Monday, 30 August 2010

Indian Champissage and Spas

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What is a massage? An online dictionary defines it as


1. the act of kneading, rubbing, etc., parts of the body to promote circulation, suppleness, or relaxation
2. (Medicine) to treat (stiffness, aches, etc.) by a massage
3. to manipulate (statistics, data, etc.) so that they appear to support a particular interpretation or to be better than they are; doctor
massage (someone's) ego to boost (someone's) sense of self-esteem by flattery .

In India various massage therapies and treatments are available. One can choose a common barber shop masseur or a sophisticated, elegant , and expensive massage parlour or spa. In Kerala (South India) there are special ayurvedic or herbal massage centers.
Here is some more info from the web.

History of Indian Champissage (Head Massage)
Massage has always played an important part in Indian life. It features in the earliest Ayurvedic texts, which date back nearly 4000 years. These ancient texts describe that, when used in conjunction with herbs, spices and aromatic oils, massage had an important medical function and could not only “strengthen muscles and firm skin”, but also encourage the body’s innate healing energy.
Today, Indian infants often receive a daily massage from birth until they are three years old to keep them supple and in good health. From three to six years of age, they are massaged once or twice a week. After six years of age, they are taught to share a massage with family members. Massage occurs across the generations in India as an integral part of family life. Indian Champissage™ springs from this rich tradition of family grooming.
Head massage has been practised for over a thousand years. The concept was originally developed by women who used different oils according to the season (coconut, sesame, almond, olive oil, herbal oils, buttermilk, mustard oil and henna) and individual needs to keep their long hair strong, lustrous and in beautiful condition.
Barbers practised many of the same skills with their male clients. They used to visit individual homes, cutting hair and often offering champi (head massage) as part of the treatment. It was customary for most people from the king down to have someone attend to them in this manner.
Treatments offered by barbers differed from the massages performed by women. A champiwas an invigorating scalp massage designed to stimulate and refresh the individual and was not considered part of a beauty regime. The word ‘shampoo’ comes from the Hindi word 'champi,’ meaning ‘massage of the head.’ Regular head massage, as practised by woman to beautify their hair, was soothing and relaxing. They would use natural oils to keep their long hair strong and healthy.
The barbers’ skills evolved through the ages. They were handed down from father to son in much the same way that women kept alive the tradition of hair massage and grooming by passing the techniques from mother to daughter.
Nowadays, it is very common to go to a barber’s shop, receive a wet shave and have a head massage thrown in as part of the treatment. Head massage can be seen in many locations in India from Calcutta to Bombay: on street corners, in markets and, of course, on the beach.
Like most of his compatriots, Narendra Mehta had grown up with head massage as an integral part of his daily life. It was something to be automatically experienced every time he visited a barber.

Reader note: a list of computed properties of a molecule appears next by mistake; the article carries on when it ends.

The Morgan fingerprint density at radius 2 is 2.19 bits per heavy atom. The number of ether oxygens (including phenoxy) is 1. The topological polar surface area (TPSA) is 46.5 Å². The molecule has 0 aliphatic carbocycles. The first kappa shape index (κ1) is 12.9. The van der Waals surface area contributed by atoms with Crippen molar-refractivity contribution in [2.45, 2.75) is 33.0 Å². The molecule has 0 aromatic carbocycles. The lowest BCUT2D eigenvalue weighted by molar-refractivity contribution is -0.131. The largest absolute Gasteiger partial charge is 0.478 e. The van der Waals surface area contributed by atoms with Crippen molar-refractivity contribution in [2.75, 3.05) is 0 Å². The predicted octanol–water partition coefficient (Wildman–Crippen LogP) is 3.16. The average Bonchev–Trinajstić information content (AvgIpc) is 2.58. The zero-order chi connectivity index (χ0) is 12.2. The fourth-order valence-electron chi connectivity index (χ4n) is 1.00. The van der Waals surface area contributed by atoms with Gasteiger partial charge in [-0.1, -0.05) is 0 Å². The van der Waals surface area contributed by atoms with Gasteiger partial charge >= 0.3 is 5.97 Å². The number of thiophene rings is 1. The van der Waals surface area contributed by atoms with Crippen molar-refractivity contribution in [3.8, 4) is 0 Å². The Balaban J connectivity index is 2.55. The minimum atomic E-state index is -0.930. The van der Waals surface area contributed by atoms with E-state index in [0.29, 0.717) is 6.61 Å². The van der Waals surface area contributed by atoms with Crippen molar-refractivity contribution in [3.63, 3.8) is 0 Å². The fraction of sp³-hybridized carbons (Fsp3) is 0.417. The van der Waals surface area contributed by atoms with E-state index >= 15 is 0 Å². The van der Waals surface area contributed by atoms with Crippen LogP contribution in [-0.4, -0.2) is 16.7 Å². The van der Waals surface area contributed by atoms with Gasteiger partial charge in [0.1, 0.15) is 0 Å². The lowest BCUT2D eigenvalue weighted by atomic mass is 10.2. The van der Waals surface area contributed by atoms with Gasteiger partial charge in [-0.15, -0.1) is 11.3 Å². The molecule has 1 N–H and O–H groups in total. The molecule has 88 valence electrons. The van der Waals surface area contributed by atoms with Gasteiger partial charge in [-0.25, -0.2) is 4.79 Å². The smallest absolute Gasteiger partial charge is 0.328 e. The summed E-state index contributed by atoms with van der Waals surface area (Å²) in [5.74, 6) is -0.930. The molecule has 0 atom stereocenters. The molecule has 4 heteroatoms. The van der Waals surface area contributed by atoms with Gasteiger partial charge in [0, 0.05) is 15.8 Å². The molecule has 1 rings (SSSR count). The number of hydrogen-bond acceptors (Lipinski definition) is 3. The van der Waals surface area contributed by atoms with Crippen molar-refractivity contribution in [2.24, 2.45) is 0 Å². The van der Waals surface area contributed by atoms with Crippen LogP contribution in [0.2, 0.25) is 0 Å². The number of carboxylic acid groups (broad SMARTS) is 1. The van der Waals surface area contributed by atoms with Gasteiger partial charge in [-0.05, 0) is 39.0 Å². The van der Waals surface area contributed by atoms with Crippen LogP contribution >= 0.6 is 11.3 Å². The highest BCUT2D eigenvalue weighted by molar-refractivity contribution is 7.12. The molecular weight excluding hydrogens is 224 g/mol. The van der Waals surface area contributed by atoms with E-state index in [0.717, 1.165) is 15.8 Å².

However, when Narendra came to England in the 1973 to train as a Physical Therapist, he was dismayed to find that head massage was not generally available. He was also disappointed to discover that the head seemed to be completely neglected even in a full body massage.
Narendra began to miss the therapeutic value of regular head massage. In 1978, he decided to return to India to research the ancient art of head massage. He studied it wherever it was practised: in barber’s shops, on street corners, at the beach and in family homes. He enjoyed being worked on but he couldn’t help feeling that there was something missing.
Although he experienced a slight improvement in well being, the effects were too short lived to be of any therapeutic benefit. Barbers focused on the scalp and women focused on the hair. In addition, everyone who worked with Narendra had his or her own individual technique, which had been handed down and developed through the generations. He decided that he would begin to formalise what he was experiencing and apply his heightened sensitivity as a blind person to discover which part of his body reacted most positively to specific moves.
Soon he arrived at two conclusions:
1. The therapy could benefit by being extended to include the face, neck, upper arms and shoulders ­ areas that accumulate high levels of stress and tension.
2. By introducing an Ayurvedic element into the massage to include work on the three higher Chakras (energy vortices) ­ Visuddha, Ajna and Sahasrara ­ the body’s entire energy system could be rebalanced.
When these two elements were added to traditional head massage, Narendra found he had a holistic therapy, which could be used effectively to treat the whole person. Experience had shown him that working on the head brings tremendous relaxation and relief from stress-related symptoms. In addition, he knew that head massage with oil serves as an excellent hair conditioner. Thus, Indian Champissage™ was developed from an ancient practice to become an excellent contemporary therapy.
This new therapy was introduced at the 1981 ‘Mind, Body and Spirit’ exhibition at Olympia, England, where a total of 179 clients came to Narendra’s stand suffering from headaches and many other stress-related symptoms. They left recharged and relaxed. Exposure to these and countless other clients during the next few years at his clinic and at various exhibitions allowed Narendra to study the effects of his techniques in depth and to revise and expand them.